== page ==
Skip to content

ERP Implementation: What is Process & Lifecycle?

ERP IMPLEMENTATION

Implementing an ERP in a business environment is a complex process. There are various ERP implementation strategies and each company decides what route to take according to the resources it has, its business objectives, budget constraints, and time sensitivity. Each strategy comes with its own set of advantages and disadvantages. The following are the ten most widely used implementation strategies:

Table of Contents

THE BIG BANG IMPLEMENTATION STRATEGY

In the big bang strategy, all the ERP modules and enterprise-wide functionalities are installed in a single go. All the employees working in the organization migrate to the new ERP system on the same date. Implementation varies in size — it can be in a single city, a country, or multiple countries as well. The major challenge of this ERP implementation methodology is that it is difficult to return to the old legacy system once the migration has happened. Thus, it’s imperative to create fall back plans in case this strategy fails. Other disadvantages include overlooking of project details and business processes. The advantages of this strategy are that the implementation of ERP takes relatively less time than other strategies and helps address long term resource shortages. Since the changeover often happens fast, there is also a huge risk factor involved.

MINI BIG BANG IMPLEMENTATION STRATEGY

The Mini Big Bang implementation strategy is similar to the Big Bang implementation strategy except that the former follows a phased implementation approach. There can be many scenarios. Some companies carry out the ERP implementation process division-by-division. Others implement an ERP software based on function. For example: First, the finance component of all the divisions will be taken over by the ERP system, followed by human resources and marketing. The advantages of this ERP implementation strategy are that employees are fully trained before the initial rollout. The implementation challenges are more pronounced after the roll-out so they can be rectified easily. As compared to other implementation strategies, the implementation cost is also less. The disadvantages are that some companies experience performance decline after the implementation. Also, employees need to learn the nitty-gritty of the new ERP system before the go-live date. This can seriously affect their productivity and exhaust them.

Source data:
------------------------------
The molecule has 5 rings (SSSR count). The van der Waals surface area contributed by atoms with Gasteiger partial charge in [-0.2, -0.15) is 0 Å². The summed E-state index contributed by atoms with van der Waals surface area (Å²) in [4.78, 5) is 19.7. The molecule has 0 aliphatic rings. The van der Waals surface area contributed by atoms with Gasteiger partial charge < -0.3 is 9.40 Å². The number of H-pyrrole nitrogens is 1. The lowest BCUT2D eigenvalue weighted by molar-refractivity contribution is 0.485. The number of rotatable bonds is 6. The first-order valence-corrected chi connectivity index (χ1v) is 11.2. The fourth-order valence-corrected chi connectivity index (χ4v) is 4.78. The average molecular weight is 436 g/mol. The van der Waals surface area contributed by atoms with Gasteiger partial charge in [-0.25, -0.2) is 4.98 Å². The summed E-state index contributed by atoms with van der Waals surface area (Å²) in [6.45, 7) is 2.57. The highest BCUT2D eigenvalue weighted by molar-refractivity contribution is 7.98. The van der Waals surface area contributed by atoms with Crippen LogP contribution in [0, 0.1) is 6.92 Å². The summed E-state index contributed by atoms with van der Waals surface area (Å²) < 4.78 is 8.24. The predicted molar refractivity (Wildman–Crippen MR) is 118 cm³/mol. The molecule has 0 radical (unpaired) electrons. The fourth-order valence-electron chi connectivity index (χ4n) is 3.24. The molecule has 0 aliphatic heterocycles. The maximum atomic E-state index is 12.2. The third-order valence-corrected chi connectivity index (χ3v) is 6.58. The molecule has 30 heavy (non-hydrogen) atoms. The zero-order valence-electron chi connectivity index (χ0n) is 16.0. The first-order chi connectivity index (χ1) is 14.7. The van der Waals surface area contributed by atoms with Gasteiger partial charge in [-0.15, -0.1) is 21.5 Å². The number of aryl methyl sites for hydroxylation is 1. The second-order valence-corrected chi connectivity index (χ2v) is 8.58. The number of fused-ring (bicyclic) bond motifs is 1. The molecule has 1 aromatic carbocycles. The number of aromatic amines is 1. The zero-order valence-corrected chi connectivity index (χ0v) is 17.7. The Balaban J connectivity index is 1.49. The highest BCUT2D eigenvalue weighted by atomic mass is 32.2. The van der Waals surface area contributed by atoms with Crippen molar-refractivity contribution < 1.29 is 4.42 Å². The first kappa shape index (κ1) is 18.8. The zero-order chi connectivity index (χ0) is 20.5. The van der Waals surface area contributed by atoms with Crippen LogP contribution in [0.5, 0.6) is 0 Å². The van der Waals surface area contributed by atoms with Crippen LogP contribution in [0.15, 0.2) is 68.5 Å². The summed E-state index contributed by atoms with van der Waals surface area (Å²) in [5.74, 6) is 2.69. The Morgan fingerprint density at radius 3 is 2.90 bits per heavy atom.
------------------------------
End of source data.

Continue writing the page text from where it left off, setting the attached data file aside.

PHASED ROLLOUT IMPLEMENTATION STRATEGY

This strategy carries out the ERP implementation process in many phases that are spread over a long period. The project teams brainstorm and frame a strategy that contains the following: business process mapping, customization, and system testing. The advantages of this strategy are that the team gets adequate time to adapt to the new system and they learn from the failures of initial implementation stages. There are many disadvantages as well. For example, the implementation time is so big that employees undergo fatigue. Also, there is less urgency as compared to the big bang strategy which means that the implementation can get delayed.

PHASED ROLLOUT BY MODULE IMPLEMENTATION STRATEGY

In this ERP implementation strategy, each application module carries out processes inside specific functions of the business. Inventory, general ledger, enrollment, account payable, and benefits administration are some of the common ERP application modules. In this strategy, the ERP modules are implemented one at a time starting from the core ones and then moving towards the less essential ones. The advantages of this implementation strategy are that it involves less risk than the others that we have discussed above. It helps every department to meet its needs. Also, the negative impact of change management is far less as compared to the big bang implementation strategy. The disadvantages are that implementation time is too high and the integration process is also complex. Moreover, the creation of interface programs demands a large number of technical resources.

PHASED ROLLOUT BY GEOGRAPHICAL LOCATION

This strategy is adopted by those companies that have branches in multiple locations. The importance of this strategy is increasing nowadays as some geographical features are unique to how the business process functions. This strategy helps form a link between the political, organizational, and cultural aspects of the business. The demerit of this approach is that it is too risky as it requires a concurrent deployment of robust change management processes. And since it is global, it should adhere to the laws of respective countries.

PHASED ROLLOUT BY BUSINESS UNIT

In this strategy, the rollout is carried out for one or more than one business unit within a company. Big business units are autonomous entities that possess relevant funds, human resources, and are liable to their stakeholders. Many companies form internal teams that visit from one business unit to the other. They install the ERP in one unit, gain experience from their mistakes, and then move on to the next one. The advantages of this strategy are that the rollout process is efficient, it enjoys a higher employee acceptance rate, and is less risky. On the other hand, the only disadvantage of this strategy is that it has a longer implementation timeline.

PARALLEL ROLLOUT IMPLEMENTATION STRATEGY

This strategy includes both — legacy system and the new ERP system. It makes it easy for users because they have the option to learn the new ERP system while working on the old one. The advantage of this ERP implementation strategy is that there are not many data integrity and migration issues. On the other hand, the disadvantages have decreased the popularity of this strategy. It has happened because the approach isn’t efficient as every transaction has to be recorded twice — first in the legacy system and then in the new ERP system. Also, implementation cost increases substantially in the later stages.